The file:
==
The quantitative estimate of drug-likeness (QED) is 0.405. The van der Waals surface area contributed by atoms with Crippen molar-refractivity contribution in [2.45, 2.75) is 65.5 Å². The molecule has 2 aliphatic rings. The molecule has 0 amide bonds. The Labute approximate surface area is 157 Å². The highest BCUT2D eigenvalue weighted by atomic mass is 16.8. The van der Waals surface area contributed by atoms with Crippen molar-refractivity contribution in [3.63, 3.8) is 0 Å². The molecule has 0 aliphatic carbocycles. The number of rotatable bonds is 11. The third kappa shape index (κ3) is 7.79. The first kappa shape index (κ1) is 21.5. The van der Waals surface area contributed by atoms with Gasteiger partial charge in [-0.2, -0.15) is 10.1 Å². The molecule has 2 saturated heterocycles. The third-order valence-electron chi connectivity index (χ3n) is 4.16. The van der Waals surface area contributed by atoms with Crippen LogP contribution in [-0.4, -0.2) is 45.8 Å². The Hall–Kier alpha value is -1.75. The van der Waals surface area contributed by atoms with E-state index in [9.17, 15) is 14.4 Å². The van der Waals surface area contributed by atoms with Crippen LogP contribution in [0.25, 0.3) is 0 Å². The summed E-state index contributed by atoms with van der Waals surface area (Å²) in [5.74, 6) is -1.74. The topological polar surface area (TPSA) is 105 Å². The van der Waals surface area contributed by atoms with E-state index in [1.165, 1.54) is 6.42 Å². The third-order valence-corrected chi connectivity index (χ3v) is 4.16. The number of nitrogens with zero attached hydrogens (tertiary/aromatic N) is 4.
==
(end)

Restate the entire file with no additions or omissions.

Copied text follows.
The quantitative estimate of drug-likeness (QED) is 0.405. The van der Waals surface area contributed by atoms with Crippen molar-refractivity contribution in [2.45, 2.75) is 65.5 Å². The molecule has 2 aliphatic rings. The molecule has 0 amide bonds. The Labute approximate surface area is 157 Å². The highest BCUT2D eigenvalue weighted by atomic mass is 16.8. The van der Waals surface area contributed by atoms with Crippen molar-refractivity contribution in [3.63, 3.8) is 0 Å². The molecule has 0 aliphatic carbocycles. The number of rotatable bonds is 11. The third kappa shape index (κ3) is 7.79. The first kappa shape index (κ1) is 21.5. The van der Waals surface area contributed by atoms with Gasteiger partial charge in [-0.2, -0.15) is 10.1 Å². The molecule has 2 saturated heterocycles. The third-order valence-electron chi connectivity index (χ3n) is 4.16. The van der Waals surface area contributed by atoms with Crippen LogP contribution in [-0.4, -0.2) is 45.8 Å². The Hall–Kier alpha value is -1.75. The van der Waals surface area contributed by atoms with E-state index in [9.17, 15) is 14.4 Å². The van der Waals surface area contributed by atoms with Crippen LogP contribution in [0.25, 0.3) is 0 Å². The summed E-state index contributed by atoms with van der Waals surface area (Å²) in [5.74, 6) is -1.74. The topological polar surface area (TPSA) is 105 Å². The van der Waals surface area contributed by atoms with E-state index in [1.165, 1.54) is 6.42 Å². The third-order valence-corrected chi connectivity index (χ3v) is 4.16. The number of nitrogens with zero attached hydrogens (tertiary/aromatic N) is 4.